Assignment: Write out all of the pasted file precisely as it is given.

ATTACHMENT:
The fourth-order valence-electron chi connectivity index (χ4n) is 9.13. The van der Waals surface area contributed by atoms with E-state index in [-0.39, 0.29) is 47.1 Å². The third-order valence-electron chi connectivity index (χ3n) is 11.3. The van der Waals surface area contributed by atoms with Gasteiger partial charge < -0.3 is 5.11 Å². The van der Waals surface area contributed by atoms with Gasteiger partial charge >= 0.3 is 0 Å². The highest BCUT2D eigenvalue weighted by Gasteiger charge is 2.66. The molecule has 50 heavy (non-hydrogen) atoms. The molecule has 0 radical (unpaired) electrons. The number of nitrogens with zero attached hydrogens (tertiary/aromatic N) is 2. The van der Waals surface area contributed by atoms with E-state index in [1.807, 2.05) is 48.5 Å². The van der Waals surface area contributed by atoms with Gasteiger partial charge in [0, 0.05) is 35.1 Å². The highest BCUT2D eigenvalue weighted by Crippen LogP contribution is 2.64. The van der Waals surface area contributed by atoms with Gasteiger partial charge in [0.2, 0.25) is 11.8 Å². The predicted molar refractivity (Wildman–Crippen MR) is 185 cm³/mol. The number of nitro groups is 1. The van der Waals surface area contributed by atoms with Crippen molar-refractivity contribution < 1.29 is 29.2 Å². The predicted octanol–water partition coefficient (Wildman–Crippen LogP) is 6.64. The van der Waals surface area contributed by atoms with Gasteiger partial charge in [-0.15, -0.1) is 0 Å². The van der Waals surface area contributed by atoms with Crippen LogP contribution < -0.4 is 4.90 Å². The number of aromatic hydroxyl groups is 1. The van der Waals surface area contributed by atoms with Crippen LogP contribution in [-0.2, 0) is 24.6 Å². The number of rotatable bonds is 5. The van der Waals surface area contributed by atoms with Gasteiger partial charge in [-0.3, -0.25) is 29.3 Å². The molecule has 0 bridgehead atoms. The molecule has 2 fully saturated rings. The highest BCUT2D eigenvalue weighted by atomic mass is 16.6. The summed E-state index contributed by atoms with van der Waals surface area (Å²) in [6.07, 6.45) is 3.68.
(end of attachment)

The fourth-order valence-electron chi connectivity index (χ4n) is 9.13. The van der Waals surface area contributed by atoms with E-state index in [-0.39, 0.29) is 47.1 Å². The third-order valence-electron chi connectivity index (χ3n) is 11.3. The van der Waals surface area contributed by atoms with Gasteiger partial charge < -0.3 is 5.11 Å². The van der Waals surface area contributed by atoms with Gasteiger partial charge >= 0.3 is 0 Å². The highest BCUT2D eigenvalue weighted by Gasteiger charge is 2.66. The molecule has 50 heavy (non-hydrogen) atoms. The molecule has 0 radical (unpaired) electrons. The number of nitrogens with zero attached hydrogens (tertiary/aromatic N) is 2. The van der Waals surface area contributed by atoms with E-state index in [1.807, 2.05) is 48.5 Å². The van der Waals surface area contributed by atoms with Gasteiger partial charge in [0, 0.05) is 35.1 Å². The highest BCUT2D eigenvalue weighted by Crippen LogP contribution is 2.64. The van der Waals surface area contributed by atoms with Gasteiger partial charge in [0.2, 0.25) is 11.8 Å². The predicted molar refractivity (Wildman–Crippen MR) is 185 cm³/mol. The number of nitro groups is 1. The van der Waals surface area contributed by atoms with Crippen molar-refractivity contribution < 1.29 is 29.2 Å². The predicted octanol–water partition coefficient (Wildman–Crippen LogP) is 6.64. The van der Waals surface area contributed by atoms with Gasteiger partial charge in [-0.15, -0.1) is 0 Å². The van der Waals surface area contributed by atoms with Crippen LogP contribution < -0.4 is 4.90 Å². The number of aromatic hydroxyl groups is 1. The van der Waals surface area contributed by atoms with Crippen LogP contribution in [-0.2, 0) is 24.6 Å². The number of rotatable bonds is 5. The van der Waals surface area contributed by atoms with Gasteiger partial charge in [-0.3, -0.25) is 29.3 Å². The molecule has 0 bridgehead atoms. The molecule has 2 fully saturated rings. The highest BCUT2D eigenvalue weighted by atomic mass is 16.6. The summed E-state index contributed by atoms with van der Waals surface area (Å²) in [6.07, 6.45) is 3.68.